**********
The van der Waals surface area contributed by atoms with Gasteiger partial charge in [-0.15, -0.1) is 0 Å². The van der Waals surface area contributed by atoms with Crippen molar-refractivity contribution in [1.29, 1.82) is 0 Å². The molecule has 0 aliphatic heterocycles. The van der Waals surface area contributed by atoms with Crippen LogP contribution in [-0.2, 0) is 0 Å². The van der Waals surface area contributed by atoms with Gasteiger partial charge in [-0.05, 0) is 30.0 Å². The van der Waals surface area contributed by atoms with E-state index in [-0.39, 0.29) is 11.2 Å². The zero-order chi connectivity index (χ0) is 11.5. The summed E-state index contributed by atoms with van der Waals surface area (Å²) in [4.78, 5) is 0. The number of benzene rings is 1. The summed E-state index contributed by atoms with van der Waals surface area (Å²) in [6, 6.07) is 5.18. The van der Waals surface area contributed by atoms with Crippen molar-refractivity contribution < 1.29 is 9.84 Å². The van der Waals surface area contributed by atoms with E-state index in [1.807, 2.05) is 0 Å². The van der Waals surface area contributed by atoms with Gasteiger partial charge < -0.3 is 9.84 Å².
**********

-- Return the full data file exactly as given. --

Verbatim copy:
The van der Waals surface area contributed by atoms with Gasteiger partial charge in [-0.15, -0.1) is 0 Å². The van der Waals surface area contributed by atoms with Crippen molar-refractivity contribution in [1.29, 1.82) is 0 Å². The molecule has 0 aliphatic heterocycles. The van der Waals surface area contributed by atoms with Crippen LogP contribution in [-0.2, 0) is 0 Å². The van der Waals surface area contributed by atoms with Gasteiger partial charge in [-0.05, 0) is 30.0 Å². The van der Waals surface area contributed by atoms with E-state index in [-0.39, 0.29) is 11.2 Å². The zero-order chi connectivity index (χ0) is 11.5. The summed E-state index contributed by atoms with van der Waals surface area (Å²) in [4.78, 5) is 0. The number of benzene rings is 1. The summed E-state index contributed by atoms with van der Waals surface area (Å²) in [6, 6.07) is 5.18. The van der Waals surface area contributed by atoms with Crippen molar-refractivity contribution < 1.29 is 9.84 Å². The van der Waals surface area contributed by atoms with E-state index in [1.807, 2.05) is 0 Å². The van der Waals surface area contributed by atoms with Gasteiger partial charge < -0.3 is 9.84 Å².